Cryotherapy May Help Prevent Neuropathy Caused by Taxol Chemotherapy

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Neuropathy is the general term for pain caused by damage to the nerves of the peripheral nervous system. Your peripheral nervous system is made up of the many nerves that bring signals from the brain and spinal cord to other (peripheral) parts of the body, such as the hands and feet. Damage to those nerves can affect the way the body sends signals to muscles, joints, skin, and internal organs. This can cause pain, numbness, loss of sensation, and other symptoms.

For people diagnosed with breast cancer, the most common cause of peripheral neuropathy is chemotherapy, especially platinum and taxane chemotherapy medicines. Chemotherapy medicines travel throughout the body, where they can damage the nerves.

Taxane chemotherapy medicines include Taxol (chemical name: paclitaxel), Taxotere (chemical name: docetaxel), and Abraxane (chemical name: nab-paclitaxel). Platinum chemotherapy medicines include carboplatin.

A small study suggests that wearing frozen gloves and socks for 90 minutes after Taxol chemotherapy can help control neuropathy symptoms.

Doctors call therapies that use extreme cold as a treatment cryotherapy.

The research was published online on Oct. 12, 2017 by the Journal of the National Cancer Institute. Read “Effects of Cryotherapy on Objective and Subjective Symptoms of Paclitaxel-Induced Neuropathy: Prospective Self-Controlled Trial.”

In the study, 36 people diagnosed with breast cancer who were being treated with weekly Taxol infusions for 12 weeks wore frozen gloves and socks on their dominant hand and foot from 15 minutes before the Taxol infusion to 15 minutes after the infusion was complete for a total of 90 minutes. The frozen gloves were replaced after the first 45 minutes.

The researchers compared neuropathy symptoms in the hand and foot that wore the frozen garments to symptoms in the hand and foot that didn’t wear the frozen garments.

To compare neuropathy symptoms, the researchers measured the participants' sensitivity to touch, temperature, and vibration, as well as their dexterity before the study started and then again after the 12-week chemotherapy regimen was completed.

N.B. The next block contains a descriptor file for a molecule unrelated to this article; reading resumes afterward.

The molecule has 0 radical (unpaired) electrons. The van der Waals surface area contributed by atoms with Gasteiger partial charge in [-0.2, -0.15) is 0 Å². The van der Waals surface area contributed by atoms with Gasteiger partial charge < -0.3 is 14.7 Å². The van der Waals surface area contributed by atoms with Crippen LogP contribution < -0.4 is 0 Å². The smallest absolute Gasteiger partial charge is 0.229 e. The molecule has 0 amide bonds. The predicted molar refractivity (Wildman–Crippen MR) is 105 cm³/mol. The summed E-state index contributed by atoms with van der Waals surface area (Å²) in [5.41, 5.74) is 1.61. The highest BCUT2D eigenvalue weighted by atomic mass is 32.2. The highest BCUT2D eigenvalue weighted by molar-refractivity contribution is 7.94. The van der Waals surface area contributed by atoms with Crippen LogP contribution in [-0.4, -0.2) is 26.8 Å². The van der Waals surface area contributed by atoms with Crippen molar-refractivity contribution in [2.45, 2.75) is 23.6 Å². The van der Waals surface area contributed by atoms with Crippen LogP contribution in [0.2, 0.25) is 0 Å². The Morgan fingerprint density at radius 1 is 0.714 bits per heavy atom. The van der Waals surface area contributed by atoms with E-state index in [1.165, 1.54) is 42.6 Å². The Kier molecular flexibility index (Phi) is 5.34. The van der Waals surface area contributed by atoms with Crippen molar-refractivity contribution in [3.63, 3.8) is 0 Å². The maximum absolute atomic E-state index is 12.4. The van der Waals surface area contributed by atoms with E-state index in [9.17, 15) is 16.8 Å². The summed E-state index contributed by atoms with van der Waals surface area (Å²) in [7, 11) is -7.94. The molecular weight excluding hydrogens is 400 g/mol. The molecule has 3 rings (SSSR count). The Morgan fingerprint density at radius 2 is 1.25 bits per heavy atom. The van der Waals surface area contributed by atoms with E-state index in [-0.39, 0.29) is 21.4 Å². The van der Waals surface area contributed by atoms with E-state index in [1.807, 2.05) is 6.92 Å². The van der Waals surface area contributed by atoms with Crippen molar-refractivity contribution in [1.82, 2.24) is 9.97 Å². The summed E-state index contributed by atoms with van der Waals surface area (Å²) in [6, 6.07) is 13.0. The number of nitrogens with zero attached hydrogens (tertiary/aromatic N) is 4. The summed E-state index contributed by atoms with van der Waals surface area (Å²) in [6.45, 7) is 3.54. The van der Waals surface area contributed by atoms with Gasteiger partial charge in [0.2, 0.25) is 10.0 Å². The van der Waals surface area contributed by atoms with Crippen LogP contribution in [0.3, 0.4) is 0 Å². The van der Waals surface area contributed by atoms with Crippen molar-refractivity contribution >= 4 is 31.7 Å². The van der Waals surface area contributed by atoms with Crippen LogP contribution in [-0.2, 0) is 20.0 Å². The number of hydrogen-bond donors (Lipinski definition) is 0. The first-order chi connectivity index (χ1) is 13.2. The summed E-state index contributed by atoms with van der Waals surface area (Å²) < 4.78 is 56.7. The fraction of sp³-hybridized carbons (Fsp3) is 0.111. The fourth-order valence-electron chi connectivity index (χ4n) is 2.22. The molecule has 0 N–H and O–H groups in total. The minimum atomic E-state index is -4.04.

None of the people dropped out of the study because they couldn’t tolerate wearing the frozen gloves and socks.

The researchers found that the hands and feet that wore the frozen gloves and socks had less loss of sensitivity to touch and temperature than the hands and feet that didn’t wear the frozen garments:

  • 27.8% of the hands that wore the frozen gloves lost some sensitivity to touch
  • 80.6% of the hands that didn’t wear the frozen gloves lost some sensitivity to touch
  • 25.0% of the feet that wore the frozen socks lost some sensitivity to touch
  • 63.9% of the feet that didn’t wear the frozen socks lost some sensitivity to touch
  • 8.8% of the hands that wore the frozen gloves lost some sensitivity to warmth
  • 32.4% of the hands that didn’t wear the frozen gloves lost some sensitivity to warmth
  • 33.4% of the feet that wore the frozen socks lost some sensitivity to warmth
  • 57.6% of the feet that didn’t wear the frozen socks lost some sensitivity to warmth

These differences were statistically significant, which means that it was likely due to the frozen glove and sock treatment and not just because of chance.

The hands that didn’t wear the frozen gloves also took more time to perform the test that measured dexterity compared to the hands that wore the frozen gloves.

"We conclude that cryotherapy is a simple, safe, and effective strategy for the prevention of chemotherapy-induced peripheral neuropathy in patients with cancer undergoing paclitaxel treatment," the researchers wrote. "Cryotherapy could support the delivery of optimal chemotherapy by preventing a dose delay or reduction, as well as inhibiting the deterioration of quality of life in cancer patients during and after treatment."

In an editorial that was published with the study, Breastcancer.org Professional Advisory Board member Dawn Hershman, M.D., of the Herbert Irving Comprehensive Cancer Center at Columbia University, said that despite the success of study, it remains unclear whether cryotherapy also would benefit people being treated with platinum chemotherapy medicines.

"If the results are confirmed, cryotherapy has the advantage of a limited side effect profile, is low-cost, and it appears to prevent components of neuropathy other than [just] neuropathic pain," Hershman wrote. "Ultimately a better understanding of the biologic mechanisms causing chemotherapy-induced peripheral neuropathy will improve our ability to effectively prevent and treat all components of this toxicity."

If you’ve been diagnosed with breast cancer and taxane chemotherapy is in your treatment plan, you may want to talk to your doctor about this study and whether wearing frozen socks and mittens during your infusion might make sense for you. While the results haven’t been confirmed, the side effects of wearing frozen gloves and socks during chemotherapy are minimal and may help. You also may have to be prepared to bring your own frozen garments because it’s not clear how many treatment centers offer this option.

For more information, visit the Breastcancer.org Neuropathy page.


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